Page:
characters time to climb on soapboxes. The
movie grants the audience all the time in the world to discuss these matters
afterwards, but for now, the clock is ticking, and events are proceeding more
from gut instincts rather than moral certainties.
The drama escalates when Iraq makes the announcement the
world has feared for years: that
they, too, have nuclear capabilities, and a willingness to use them.
If American war planes enter Iraqi airspace, they will launch a counter
attack: 23 missiles aimed not only
at major American cities, but those of her allies as well.
The pressure mounts on Emerson to back down.
Can he? Will he?
Should he? The situation
grows even more interesting when Iraq makes a peace proposal:
if America calls off the strike, they will disarm their nuclear weapons
and agree to freeze their oil prices, thus making energy crises a thing of the
past. The stipulation:
they will not withdraw from Kuwait.
Complicating the matter is Emerson’s fragile position as
president. We learn over the course
of the story that he was not elected, but rather, a third string party who found
himself in the office after a certain series of events.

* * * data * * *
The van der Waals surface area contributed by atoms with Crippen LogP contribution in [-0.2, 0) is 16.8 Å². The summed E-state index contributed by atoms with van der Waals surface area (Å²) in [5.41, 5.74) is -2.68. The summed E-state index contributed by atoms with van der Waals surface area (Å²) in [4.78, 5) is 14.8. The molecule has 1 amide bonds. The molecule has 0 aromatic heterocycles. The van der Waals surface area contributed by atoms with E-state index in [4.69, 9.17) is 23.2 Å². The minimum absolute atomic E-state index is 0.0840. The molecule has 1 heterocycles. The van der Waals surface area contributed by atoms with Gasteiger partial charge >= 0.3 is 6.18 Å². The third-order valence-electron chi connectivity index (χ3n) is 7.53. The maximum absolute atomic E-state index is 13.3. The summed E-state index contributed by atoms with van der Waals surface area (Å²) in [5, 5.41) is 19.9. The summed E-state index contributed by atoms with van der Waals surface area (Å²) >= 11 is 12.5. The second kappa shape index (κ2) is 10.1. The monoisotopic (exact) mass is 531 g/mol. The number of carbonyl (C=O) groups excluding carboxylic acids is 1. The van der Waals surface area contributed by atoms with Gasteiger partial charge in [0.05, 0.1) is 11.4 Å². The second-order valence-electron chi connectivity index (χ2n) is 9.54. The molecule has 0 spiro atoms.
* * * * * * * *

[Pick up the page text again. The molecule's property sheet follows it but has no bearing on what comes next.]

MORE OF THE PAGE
We learn also that he is Jewish, which adds an even greater element of
complication to his delicate Middle East negotiations.
Indeed, his heritage could turn an already grim war into a full scale
That’s as far as I want to go storywise, but needless to
say, the tension and urgency only grow from there, as the countdown to the
biggest event in world history runs further and further down.
The movie plays out so well, you feel like the ending hasn’t been
written yet while you watch it. Anything
is possible. And chances are,
you’re not going to predict how the finale will play out.
Rod Lurie is a one-time film critic making his feature film
debut as a writer and director with this movie. Although made on a budget of less than a million dollars, and
really featuring only a single location (TV screens and phone communications
lend the illusions of other places), he has managed to turn out an impressive
debut; one that is thoughtful and effective, opting for substance over style and
content over technique. He has
assembled an impressive cast, but most of the praise belongs to Kevin Pollack.
I’ve been a long time fan of Pollack as a both a comedian